Monday, March 14, 2016

Fire TV Stick vs Chromecast 2 vs Roku Streaming Stick For Your TV

Media streaming stick makes media streaming on TV easier or cheaper. Just plug this little device into one of your TV's HDMI ports, and you've stepped into a world of streaming goodness. The popular media streaming in the market has Fire TV Stick, Chromecast 2 and Roku Streaming Stick.

Facing with many choices, you may don’t know which one to choose. So here let’s do a side-by-side comparison of these three top media streaming sticks:

See Also: Roku Stick vs. Roku 4/3 | Roku 4 vs Fire TV (2015) 

  • Chromecast: The original streaming stick, Google’s Chromecast, uses your phone or tablet as the interface and remote, instead of a menu on the TV. It does, however, support a wide array of apps and services directly from your phone.
  • Roku Streaming Stick: Roku’s stick comes with a remote and a TV interface, so it works a lot more like its set-top counterpart. You can’t cast from as many apps natively as you can with a Chromecast, but Roku makes up for this with its remote app for your phone.
  • Amazon Fire TV Stick: Like the Roku, the Fire TV Stick uses a physical remote and a TV menu interface. Amazon also has a remote app, but it’s not as fully featured as the Roku.

Design and Remote Comparison

The Amazon Fire TV Stick and the Roku Streaming Stick sport similar designs – they're compact sticks that plug into your TV's HDMI port. They all resemble old-fashioned USB sticks or mobile internet dongles.

Chromecast 2 takes on a disk shape, and connects to your TV with a short USB chord. This is actually better than the other two in terms of compatibility, as it fits in any TV with an HDMI port, whereas some TVs don't work well with the stick approach.

One thing that's worth pointing out is that all three require external powering, so you'll have to attach a Micro USB cable and plug it into the mains. This does dilute the simplicity factor somewhat, but it's definitely not a deal-breaker.

As the Amazon and Roku units are fairly nondescript, it puts more focus on the design and functionality of the remote. Both come with one, and very decent they are too. We'd always prefer to control something with a physical press rather than a virtual one. As we'll mention shortly, however, a remote wouldn't really suit the Chromecast 2.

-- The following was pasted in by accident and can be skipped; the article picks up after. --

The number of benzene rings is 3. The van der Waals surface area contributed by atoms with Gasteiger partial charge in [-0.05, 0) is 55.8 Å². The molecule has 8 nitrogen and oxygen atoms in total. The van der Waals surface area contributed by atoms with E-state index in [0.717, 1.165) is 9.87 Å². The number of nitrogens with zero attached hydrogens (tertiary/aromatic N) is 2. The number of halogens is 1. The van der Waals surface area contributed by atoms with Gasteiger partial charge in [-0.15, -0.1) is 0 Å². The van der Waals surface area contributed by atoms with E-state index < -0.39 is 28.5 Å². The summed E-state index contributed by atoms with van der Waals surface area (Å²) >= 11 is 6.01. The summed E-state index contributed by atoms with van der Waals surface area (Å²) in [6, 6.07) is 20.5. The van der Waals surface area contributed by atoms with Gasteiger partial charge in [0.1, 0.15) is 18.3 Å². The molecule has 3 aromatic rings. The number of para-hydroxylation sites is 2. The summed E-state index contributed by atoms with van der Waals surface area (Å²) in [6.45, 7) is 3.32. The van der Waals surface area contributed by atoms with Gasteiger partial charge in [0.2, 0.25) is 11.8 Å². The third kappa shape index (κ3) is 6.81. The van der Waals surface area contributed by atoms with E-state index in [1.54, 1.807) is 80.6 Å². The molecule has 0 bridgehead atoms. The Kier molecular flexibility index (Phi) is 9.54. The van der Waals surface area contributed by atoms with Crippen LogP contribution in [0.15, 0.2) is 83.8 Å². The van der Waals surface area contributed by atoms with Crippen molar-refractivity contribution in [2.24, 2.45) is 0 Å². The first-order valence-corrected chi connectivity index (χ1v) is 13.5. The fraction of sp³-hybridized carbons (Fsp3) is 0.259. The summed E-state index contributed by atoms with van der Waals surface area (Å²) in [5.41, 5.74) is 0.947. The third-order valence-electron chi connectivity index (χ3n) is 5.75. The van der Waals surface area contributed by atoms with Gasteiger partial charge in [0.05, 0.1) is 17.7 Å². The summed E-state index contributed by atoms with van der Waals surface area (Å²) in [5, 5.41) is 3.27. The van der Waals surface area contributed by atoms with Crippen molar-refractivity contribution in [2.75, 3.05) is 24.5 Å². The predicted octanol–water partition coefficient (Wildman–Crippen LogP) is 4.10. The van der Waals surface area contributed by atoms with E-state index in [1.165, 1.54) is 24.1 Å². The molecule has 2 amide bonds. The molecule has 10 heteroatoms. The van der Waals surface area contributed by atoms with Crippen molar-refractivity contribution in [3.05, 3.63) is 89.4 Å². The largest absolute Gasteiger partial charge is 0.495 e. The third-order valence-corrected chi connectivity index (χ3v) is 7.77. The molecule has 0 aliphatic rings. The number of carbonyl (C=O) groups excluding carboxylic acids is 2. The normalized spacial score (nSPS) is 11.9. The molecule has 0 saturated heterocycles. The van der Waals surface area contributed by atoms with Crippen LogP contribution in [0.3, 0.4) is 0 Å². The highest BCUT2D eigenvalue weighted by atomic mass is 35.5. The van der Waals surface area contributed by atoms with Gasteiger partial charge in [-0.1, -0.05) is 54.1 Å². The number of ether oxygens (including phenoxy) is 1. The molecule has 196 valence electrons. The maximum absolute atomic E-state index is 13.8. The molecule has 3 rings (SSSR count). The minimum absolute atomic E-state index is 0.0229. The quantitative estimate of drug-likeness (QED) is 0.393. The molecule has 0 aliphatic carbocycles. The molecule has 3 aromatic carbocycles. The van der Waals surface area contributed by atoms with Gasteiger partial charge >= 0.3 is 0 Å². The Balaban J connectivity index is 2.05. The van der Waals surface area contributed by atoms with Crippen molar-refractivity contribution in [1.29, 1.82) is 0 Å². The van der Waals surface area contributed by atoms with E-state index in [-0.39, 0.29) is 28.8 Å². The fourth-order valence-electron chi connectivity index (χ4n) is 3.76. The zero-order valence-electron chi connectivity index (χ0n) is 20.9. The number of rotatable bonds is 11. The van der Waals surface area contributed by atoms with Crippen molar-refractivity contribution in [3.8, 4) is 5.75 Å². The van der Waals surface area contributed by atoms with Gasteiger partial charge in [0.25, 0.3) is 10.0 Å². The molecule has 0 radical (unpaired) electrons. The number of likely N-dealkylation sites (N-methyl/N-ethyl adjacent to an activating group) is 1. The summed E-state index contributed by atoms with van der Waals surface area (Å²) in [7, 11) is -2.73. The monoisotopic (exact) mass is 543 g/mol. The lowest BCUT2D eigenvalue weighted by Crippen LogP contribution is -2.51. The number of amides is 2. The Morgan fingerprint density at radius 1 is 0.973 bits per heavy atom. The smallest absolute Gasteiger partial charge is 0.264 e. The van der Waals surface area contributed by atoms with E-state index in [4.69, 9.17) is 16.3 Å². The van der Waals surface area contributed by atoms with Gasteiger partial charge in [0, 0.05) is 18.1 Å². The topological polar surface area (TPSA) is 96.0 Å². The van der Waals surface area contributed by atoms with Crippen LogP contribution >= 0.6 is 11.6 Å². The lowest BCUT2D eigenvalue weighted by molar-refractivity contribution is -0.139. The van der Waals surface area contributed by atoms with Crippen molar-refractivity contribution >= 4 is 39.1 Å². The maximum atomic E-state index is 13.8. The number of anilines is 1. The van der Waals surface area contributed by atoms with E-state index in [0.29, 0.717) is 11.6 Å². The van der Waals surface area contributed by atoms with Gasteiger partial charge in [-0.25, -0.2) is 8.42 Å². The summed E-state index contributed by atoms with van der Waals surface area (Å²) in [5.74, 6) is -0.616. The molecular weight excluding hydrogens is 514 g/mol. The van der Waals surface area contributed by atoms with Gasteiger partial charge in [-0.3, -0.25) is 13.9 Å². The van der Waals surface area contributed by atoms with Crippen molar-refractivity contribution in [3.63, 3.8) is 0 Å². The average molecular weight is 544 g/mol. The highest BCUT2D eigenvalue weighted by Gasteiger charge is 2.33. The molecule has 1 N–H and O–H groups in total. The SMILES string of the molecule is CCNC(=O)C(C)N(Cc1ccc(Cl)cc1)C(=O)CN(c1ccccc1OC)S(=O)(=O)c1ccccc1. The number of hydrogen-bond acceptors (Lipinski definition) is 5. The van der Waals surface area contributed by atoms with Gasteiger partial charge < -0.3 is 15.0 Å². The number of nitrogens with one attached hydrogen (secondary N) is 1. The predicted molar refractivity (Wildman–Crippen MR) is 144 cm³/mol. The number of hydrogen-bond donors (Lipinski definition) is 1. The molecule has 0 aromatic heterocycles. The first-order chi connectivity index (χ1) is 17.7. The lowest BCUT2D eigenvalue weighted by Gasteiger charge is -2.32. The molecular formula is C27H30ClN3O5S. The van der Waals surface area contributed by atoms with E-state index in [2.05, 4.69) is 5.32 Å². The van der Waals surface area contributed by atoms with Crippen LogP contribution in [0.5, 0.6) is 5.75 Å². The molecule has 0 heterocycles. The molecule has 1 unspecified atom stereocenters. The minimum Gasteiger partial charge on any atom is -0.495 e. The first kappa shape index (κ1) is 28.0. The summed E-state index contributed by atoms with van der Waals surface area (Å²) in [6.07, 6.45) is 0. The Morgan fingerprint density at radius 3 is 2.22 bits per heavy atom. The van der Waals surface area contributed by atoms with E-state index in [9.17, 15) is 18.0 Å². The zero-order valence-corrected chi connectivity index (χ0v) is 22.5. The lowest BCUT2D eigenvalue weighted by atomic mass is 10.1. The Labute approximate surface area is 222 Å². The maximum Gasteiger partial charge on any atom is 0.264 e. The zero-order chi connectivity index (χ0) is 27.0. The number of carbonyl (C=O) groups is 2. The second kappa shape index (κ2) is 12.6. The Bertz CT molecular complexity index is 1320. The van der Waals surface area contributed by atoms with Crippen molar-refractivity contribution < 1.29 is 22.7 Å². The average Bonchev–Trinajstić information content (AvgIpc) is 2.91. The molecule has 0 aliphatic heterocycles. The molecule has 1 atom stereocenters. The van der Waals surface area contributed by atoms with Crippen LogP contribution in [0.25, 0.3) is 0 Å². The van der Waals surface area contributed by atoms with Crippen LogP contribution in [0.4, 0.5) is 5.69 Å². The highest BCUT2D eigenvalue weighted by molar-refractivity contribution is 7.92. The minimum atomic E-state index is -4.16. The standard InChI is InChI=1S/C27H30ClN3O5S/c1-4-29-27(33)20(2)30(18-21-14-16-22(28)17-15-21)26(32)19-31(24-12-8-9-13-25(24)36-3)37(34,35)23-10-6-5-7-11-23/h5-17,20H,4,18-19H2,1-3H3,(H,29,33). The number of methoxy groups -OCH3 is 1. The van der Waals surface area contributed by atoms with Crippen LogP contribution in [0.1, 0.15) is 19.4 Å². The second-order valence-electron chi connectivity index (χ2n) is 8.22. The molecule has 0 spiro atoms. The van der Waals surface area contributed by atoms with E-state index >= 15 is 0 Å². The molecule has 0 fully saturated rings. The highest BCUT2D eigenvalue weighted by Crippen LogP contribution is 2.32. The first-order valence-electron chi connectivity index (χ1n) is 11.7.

Unlike the fully powered Fire TV's remote, the standard controller that comes with the Stick doesn't have any nifty voice-control tech, which is a shame. You can specify one when you come to buy the stick, for an extra 10, or instead use the pretty acceptable app for all your voice-control needs.

Again, the Roku remote loses some of the more 'premium' features of its pricier siblings. There's no headphone jack, for example, but we can't be too bitter at this price point.

Performance and Spec Comparison

Amazon Fire TV has dual-core CPU which is about six times more powerful than the Roku Streaming Stick's single-core equivalent, and its 1GB of RAM is double that of both its rivals. It also boasts 8GB of storage – 32 times more than the piddly 256MB offered in its rivals.

On the Roku Streaming Stick we were met with a much slower interface that often froze, stumbled and seemed to struggle with even the easiest task. Downloading apps always gave us a few seconds of complete inoperability and opening them up took what seemed like a few seconds. In fact it was less, but the slow splash screens made it seem like we were waiting much longer than we should.

Google's Chromecast 2 is harder to compare in terms of speed – it doesn't have an interface you need to navigate and there are no apps to install on the device itself, so it doesn't really need a whole lot of power. The best we can say is that streaming from your phone is nice and quick.


After the comparison, which media streaming stick will you choose? The current front-runner in terms of pure usability is, quite clearly in our eyes, Amazon's Fire TV Stick. It's easily the fastest of the three, which leads to a smooth interface, and there's plenty of accessible content. Yes, there's a definite bias towards the brand's own content, but as that's pretty good anyway we can't complain too much.

Related Software Recommended:

Pavtube Video Converter Ultimate is an all-in-one media solution that can convert H.265, MPEG, WMV, MOV, FLV, 3GP, TS, VOB, M2TS, MKV, AVI, etc to Chromecast 2, Amazon Fire TV Stick and Roku Streaming Stick. It can change your source video to DTS, AC3, AAC, MP3 audio to streaming on TV via media streaming stick. Batch conversion and GPU acceleration are supported.

Pavtube ByteCopy is a Blu-ray/DVD Ripper that helps you rip and convert any copy & region protected Blu-ray/DVD discs, Blu-ray/DVD folder, Blu-ray/DVD ISO, DVD IFO to H.264 MP4 with 5.1/7.1 audio for  Chromecast 2, Amazon Fire TV Stick and Roku Streaming Stick. It also can rip Blu-ray/DVD to lossless MKV with multiple subtitle/audio tracks and all chapter markers and encoded MP4 with multi-track audio. A/V parameters and aspect ratio adjustment are supported. 

Money Saving Tips: There is a bundle software promotion to help you save money:
ByteCopy($42) + Video Converter Ultimate($65) = Only $79.9, Save $27.1 

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